Hudson Canyon – nearly 7 miles wide and more than 2 miles deep in some places – rivals the Grand Canyon in scale. The pressure to be added to the National Marine Sanctuary System reflects the Biden administration’s broader effort to protect critical habitats threatened by development and global warming by conserving 30 percent of the country’s land and water by 2030.
Rick Spinrad, who heads the National Oceanic and Atmospheric Administration (NOAA), said in a statement. “As someone who grew up in New York City and has gone on to a career in oceanography, I am excited about how this amazing underwater environment can inspire a shared interest in preserving our ocean.”
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Wednesday marks World Oceans Day, when world leaders often commit to protecting the areas off their countries’ shores. Home Secretary Deb Haaland also plans to sign an order to phase out the sale of single-use plastic products in national parks, wildlife refuges and other public lands by 2032. The measure directs the department to find biodegradable or biodegradable alternatives — an effort to reduce the federal government’s contribution of 14 million Tons of plastic end up in the ocean every year.
Some national parks banned the sale of plastic water bottles in 2011 to reduce pollution. Despite evidence that the ban was working, the Trump administration ended it six years later.
Environmentalists applauded the Biden administration’s decision.
“The Department of the Interior’s single-use plastic tires will curb millions of pounds of non-essential disposable plastic,” said Kristi Levitt, Plastics Campaign Manager for Oceana Conservation Group.
The administration will also announce plans Wednesday to draft an Ocean Climate Action Plan with guidance on renewable energy development, zero-emission shipping, and other ocean-related efforts to mitigate the worst effects of climate change.
Biden officials did not specify the size of the proposed marine reserve, which was nominated for protection by the New York Aquarium of the Wildlife Conservation Society in 2016. It is subject to a public comment period, during which the National Oceanic and Atmospheric Administration (NOAA) will seek input. Environmental advocates, the fishing industry, and marine energy developers, among others.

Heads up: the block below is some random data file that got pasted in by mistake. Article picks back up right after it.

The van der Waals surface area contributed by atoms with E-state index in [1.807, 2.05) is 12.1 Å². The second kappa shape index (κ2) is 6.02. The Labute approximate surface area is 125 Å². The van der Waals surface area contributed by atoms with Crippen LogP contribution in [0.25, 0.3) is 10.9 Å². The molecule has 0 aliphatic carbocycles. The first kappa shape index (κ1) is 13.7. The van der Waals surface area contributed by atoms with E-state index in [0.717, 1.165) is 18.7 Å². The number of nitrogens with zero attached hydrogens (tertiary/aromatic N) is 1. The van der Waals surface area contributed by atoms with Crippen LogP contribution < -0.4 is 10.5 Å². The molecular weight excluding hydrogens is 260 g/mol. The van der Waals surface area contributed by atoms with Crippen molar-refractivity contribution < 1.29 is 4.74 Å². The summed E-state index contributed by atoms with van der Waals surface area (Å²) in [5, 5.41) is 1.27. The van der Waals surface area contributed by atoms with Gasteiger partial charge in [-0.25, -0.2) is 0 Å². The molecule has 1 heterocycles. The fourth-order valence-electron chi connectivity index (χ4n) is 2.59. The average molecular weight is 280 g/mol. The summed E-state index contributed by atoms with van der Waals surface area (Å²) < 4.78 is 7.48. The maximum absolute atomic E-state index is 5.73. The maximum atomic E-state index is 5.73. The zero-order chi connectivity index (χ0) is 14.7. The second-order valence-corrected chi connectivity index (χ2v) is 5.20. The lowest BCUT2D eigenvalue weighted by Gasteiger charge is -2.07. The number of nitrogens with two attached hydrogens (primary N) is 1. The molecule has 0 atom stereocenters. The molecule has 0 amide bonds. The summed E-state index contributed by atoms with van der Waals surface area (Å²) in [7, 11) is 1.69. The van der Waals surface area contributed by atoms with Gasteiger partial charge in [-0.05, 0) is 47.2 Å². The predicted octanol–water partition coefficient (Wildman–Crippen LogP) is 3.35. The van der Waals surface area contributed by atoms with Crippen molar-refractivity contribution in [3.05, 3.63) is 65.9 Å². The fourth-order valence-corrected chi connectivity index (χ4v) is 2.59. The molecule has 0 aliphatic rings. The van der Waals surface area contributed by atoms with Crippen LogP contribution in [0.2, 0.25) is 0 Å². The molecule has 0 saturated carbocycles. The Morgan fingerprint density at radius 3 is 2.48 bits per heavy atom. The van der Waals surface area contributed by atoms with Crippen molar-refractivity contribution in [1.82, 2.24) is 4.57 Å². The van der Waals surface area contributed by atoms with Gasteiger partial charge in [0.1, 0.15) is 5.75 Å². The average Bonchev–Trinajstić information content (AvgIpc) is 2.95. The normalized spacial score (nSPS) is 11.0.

Before the plan becomes Finally, the agency must conduct an environmental impact analysis and write a management plan, which may take a year or more to complete.
Naturalist William Beebe was the first to discover Hudson Canyon during his 1925 deep-sea expedition in the Pathsphere, the first manned submarine. Since 2000, scientists have worked to map the valley’s sea floor, document the species that live within its steep slopes, and investigate seeps that release methane from the sea floor.
Their explorations revealed a meeting of the ecosystem with wildlife.
The researchers found at least 200 species of fish, including bluefin tuna and dark sharks, within the valley. During the summer months, endangered sperm whales, glass-nosed dolphins and the critically endangered loggerhead sea turtle are spotted in the valley. Along its steep walls, rocky outcrops and boulders contain anemones, sponges, and slow-growing coral colonies, some of which are believed to be over 1,000 years old.
People have also left their fingerprints.
The canyon contains shipwrecks and deep-sea communications cables that connect the East Coast to the rest of the world. Huge container ships traveling to the port of New York and New Jersey pass through its waters, as do whale-watching ships and commercial fishing boats. Until the 1990s, when the area changed dumping practices, the valley suffered from exposure to sewage flows and toxins from New York City and northern New Jersey. Valley explorers have documented plastic-covered coral reefs and other ruins.
Supporters of Hudson Canyon’s design as a marine haven say it will help fund new research and support the local economy by ensuring that the fish, scallops and squid that keep the fisheries running, stay in business.
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In proposing its nomination to NOAA, the Wildlife Conservation Society said the canyon “remains a mysterious wilderness in the deep ocean.”
“The distance from the land and the depth of the valley have limited human presence and thus largely protect its environmental integrity,” she wrote.
The group demanded that the valley be permanently protected from the exploitation of oil, gas and minerals, but did not demand restrictions on fishing. And although the developers plan to build commercial wind farms off the Atlantic coast, the valley’s distance from shore and extreme depths make it an undesirable location for industrial wind projects.
John Calville, the association’s executive vice president of public affairs, said in an interview that the valley has the potential to become a haven for ocean creatures threatened by climate change.
“The thought that this area could really become a refuge for species that need cooler water,” he said. “We want to make sure we protect it for the future.”
An Alaskan indigenous tribe on a remote island north of the Aleutians celebrated Wednesday filtering their coastal waters in the eastern Bering Sea for consideration as a future marine haven.
The Aleut community in St. Poole Island, a federally recognized tribe nominated Alagum Kanuux (Heart of the Ocean), an area off the Pribilof Islands home to more than half the world’s population of fur seals, as well as Steller sea lions and many birds.
The beaches of the Pribilof Islands have taken a hit from oceanic plastic and conservation groups engage in regular clean-ups that produce tens of thousands of pounds of discarded fishing gear and other debris.
Josh Bartlow contributed to this report.
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